Where on the spectrum of loyalty and betrayal does song begin? And where does it end? I think each writer has to decide this over and over.
Penned between 1906 and 1912, the following fragment of fiction is among the earliest writings of critic and philosopher Walter Benjamin. This tale—along with many other of his fables, parables, riddles, and novellas—are gathered in The Storyteller, forthcoming in late July 2016 from Verso Books.
ONLY FOR GROWN-UPS. NERVOUS TYPES—BEWARE!
Above the landscape hung such storm clouds as cause that specific fear of storms among young people known to physicians under a Latin name. It was a gently apprehensive mountain scenery. The path was steep and tiresome; the air was very hot and high temperatures prevailed. A mature man—greyed by the passing of the years—and an adolescent moved as inaudible points through the silence. They carried an empty stretcher. From time to time the gaze of the younger man fell upon the stretcher and his eyes would fill with tears. It was not long before a doleful song streamed forth from his mouth, reverberating from the mountain with a thousand sobs. “Red of the morning, red of the morning lights the path to an early death.” In the distance, bloody bolts of lightning tinged the sky. Suddenly the singing broke off and was followed by a faint groan. “Permit me for a moment,” the young man said to the elder one. He rested the stretcher on the ground, sat down, closed his eyes and folded his hands.
At the peak of the landscape we find him again. A ruin stood there, overgrown by the green of nature. Storms and tempests roared more fiercely here than elsewhere. The place was created for the indulgence of every conceivable suffering… Special weight was placed on melancholy, which took place between seven and eight o’clock each evening. A valley located in the shadow of the sinking sun turned out to be suitable. Moreover, a box of eyeglasses with black and dark-brown lenses was on hand, which could enhance the melancholia to a state of horror and raise the evening temperature from 37° to a feverish 40°. When the moon was full, 40° was the minimum temperature and a flag was raised to signal mortal danger.
The beautiful summer nights were used for sleeplessness. Nevertheless, the patients were awoken as early as five am for their morning diagnosis. Monday and Friday mornings were devoted to testing for anxiety; Sundays were for nightly indigestion. Thereafter ensued six hours of psychoanalysis. Subsequently hydrotherapy, which was administered telepathically due to the water, which tended to be wet and cold throughout most of the year. There followed a break at noon. It was dedicated to telephone consultations with European luminaries and to the theoretical exploration of diseases that have hitherto remained untargeted.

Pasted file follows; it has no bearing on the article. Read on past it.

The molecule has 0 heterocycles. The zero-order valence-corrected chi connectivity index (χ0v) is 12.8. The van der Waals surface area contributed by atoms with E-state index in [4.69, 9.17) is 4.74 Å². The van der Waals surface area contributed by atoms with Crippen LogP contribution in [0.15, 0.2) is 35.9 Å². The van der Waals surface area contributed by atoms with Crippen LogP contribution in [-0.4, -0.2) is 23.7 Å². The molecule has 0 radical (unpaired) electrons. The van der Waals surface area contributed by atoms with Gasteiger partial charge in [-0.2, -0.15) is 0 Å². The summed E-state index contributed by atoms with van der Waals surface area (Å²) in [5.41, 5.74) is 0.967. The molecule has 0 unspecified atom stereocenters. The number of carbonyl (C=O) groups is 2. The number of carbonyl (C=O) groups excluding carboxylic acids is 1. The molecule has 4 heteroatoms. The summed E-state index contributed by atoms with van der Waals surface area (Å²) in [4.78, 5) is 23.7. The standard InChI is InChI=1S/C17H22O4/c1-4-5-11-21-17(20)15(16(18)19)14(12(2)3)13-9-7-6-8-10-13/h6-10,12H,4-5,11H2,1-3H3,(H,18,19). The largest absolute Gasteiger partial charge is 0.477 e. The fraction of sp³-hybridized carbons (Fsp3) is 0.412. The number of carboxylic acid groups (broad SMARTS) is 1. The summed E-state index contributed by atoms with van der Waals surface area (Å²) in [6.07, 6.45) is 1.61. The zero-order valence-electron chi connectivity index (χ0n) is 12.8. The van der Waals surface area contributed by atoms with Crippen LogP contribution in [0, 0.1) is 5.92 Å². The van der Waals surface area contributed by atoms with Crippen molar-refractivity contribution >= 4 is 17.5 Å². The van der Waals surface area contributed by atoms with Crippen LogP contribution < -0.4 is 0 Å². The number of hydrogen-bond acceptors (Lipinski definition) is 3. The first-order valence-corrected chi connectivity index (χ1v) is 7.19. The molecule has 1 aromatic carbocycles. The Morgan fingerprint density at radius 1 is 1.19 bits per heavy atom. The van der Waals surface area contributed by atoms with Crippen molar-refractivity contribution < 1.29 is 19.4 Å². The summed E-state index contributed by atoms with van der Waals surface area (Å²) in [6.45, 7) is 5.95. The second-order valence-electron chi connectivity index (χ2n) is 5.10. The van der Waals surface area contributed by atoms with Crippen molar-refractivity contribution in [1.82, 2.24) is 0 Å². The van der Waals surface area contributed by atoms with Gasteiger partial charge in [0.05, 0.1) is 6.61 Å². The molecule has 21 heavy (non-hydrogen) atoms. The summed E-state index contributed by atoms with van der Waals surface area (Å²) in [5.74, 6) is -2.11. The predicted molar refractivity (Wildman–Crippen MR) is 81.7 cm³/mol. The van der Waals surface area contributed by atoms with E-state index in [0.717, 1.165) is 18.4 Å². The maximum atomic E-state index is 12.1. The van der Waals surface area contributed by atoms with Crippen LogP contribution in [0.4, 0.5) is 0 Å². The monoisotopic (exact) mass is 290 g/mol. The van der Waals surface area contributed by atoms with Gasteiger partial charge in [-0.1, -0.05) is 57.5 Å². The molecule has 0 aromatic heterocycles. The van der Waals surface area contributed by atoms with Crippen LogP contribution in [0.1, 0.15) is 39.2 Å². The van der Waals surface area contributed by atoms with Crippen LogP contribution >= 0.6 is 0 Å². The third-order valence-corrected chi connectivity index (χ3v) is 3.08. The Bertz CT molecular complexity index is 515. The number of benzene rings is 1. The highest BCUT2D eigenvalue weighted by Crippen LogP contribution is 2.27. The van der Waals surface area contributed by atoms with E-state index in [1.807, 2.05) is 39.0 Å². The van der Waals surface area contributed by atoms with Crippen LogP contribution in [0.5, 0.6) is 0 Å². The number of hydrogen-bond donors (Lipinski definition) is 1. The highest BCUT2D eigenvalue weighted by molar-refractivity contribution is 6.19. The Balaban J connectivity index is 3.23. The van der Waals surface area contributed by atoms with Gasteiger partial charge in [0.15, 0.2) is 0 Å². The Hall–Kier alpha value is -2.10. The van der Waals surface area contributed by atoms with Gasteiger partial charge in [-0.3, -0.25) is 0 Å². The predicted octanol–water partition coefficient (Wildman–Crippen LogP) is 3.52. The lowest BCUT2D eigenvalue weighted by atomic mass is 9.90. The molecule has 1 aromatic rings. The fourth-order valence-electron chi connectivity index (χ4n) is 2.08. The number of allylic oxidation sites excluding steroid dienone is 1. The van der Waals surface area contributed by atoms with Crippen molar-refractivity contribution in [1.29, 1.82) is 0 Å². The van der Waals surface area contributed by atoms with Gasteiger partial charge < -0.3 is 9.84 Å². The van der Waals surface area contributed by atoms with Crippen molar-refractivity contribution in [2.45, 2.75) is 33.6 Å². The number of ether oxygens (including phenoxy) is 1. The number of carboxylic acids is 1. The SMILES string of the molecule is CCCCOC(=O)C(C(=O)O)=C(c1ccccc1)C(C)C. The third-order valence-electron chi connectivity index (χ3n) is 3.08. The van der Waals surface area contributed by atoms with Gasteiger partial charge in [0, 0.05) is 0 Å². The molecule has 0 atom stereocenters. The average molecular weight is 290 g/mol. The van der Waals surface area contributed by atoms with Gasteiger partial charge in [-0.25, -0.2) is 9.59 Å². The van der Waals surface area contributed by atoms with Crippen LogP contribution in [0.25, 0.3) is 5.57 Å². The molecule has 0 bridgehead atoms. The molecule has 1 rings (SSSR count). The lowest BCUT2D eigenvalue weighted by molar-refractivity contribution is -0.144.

The meals are served in a chemically cleansed Bazillopher, [a neologism coined by Benjamin which plays on the word Bazille, meaning “germ” or “bacteria.”] surrounded by ether and camphor fumes. The physicians oversee the procedure with a loaded rifle in order to slay any attacking germs. After being checked for various pathogens, the germs are doused with hot water, anatomically dissected, and killed. They then either appear on the supper table or in the exhibition rooms of the library, which contains the directory, description, danger and cure for all the diseases weathered by the patients to date.
For the twenty-fifth anniversary of each disease, a splendid monograph with cinematographic images is published. The library is open to patients between four and five every day and serves, above all, to incite new illnesses.
After dinner, physicians and patients organize germ hunts in the park. Oftentimes it happens that a patient is accidentally shot. In such cases a simple bed of moss and forest herbs is prepared as the patient sinks to the ground. Bandages lie ready in the tree hollows.
Everything has been provided for. Should the physician fall ill, an automatic operating room is provided, whose automated apparatuses perform all procedures upon the insertion of three to twenty pennies. At three pennies, the cheapest operation entails the chemical cleaning of the nose; for twenty pennies one can get treatments with life-threatening consequences.
One evening, a serious tête-à-tête took place. The following morning, the physician disappeared on a clinical study tour to explore the latest diseases.
Translated by Sebastian Truskolaski.
Walter Benjamin (1892–1940) was a German-Jewish Marxist literary critic, essayist, translator, and philosopher. He was associated with the Frankfurt School of critical theory and is the author of Illuminations, The Arcades Project, and The Origin of German Tragic Drama. In 1940, he was in Spain, fleeing the Nazis and en route to the United States, when Franco’s government cancelled his visa. Expecting repatriation, he took his own life.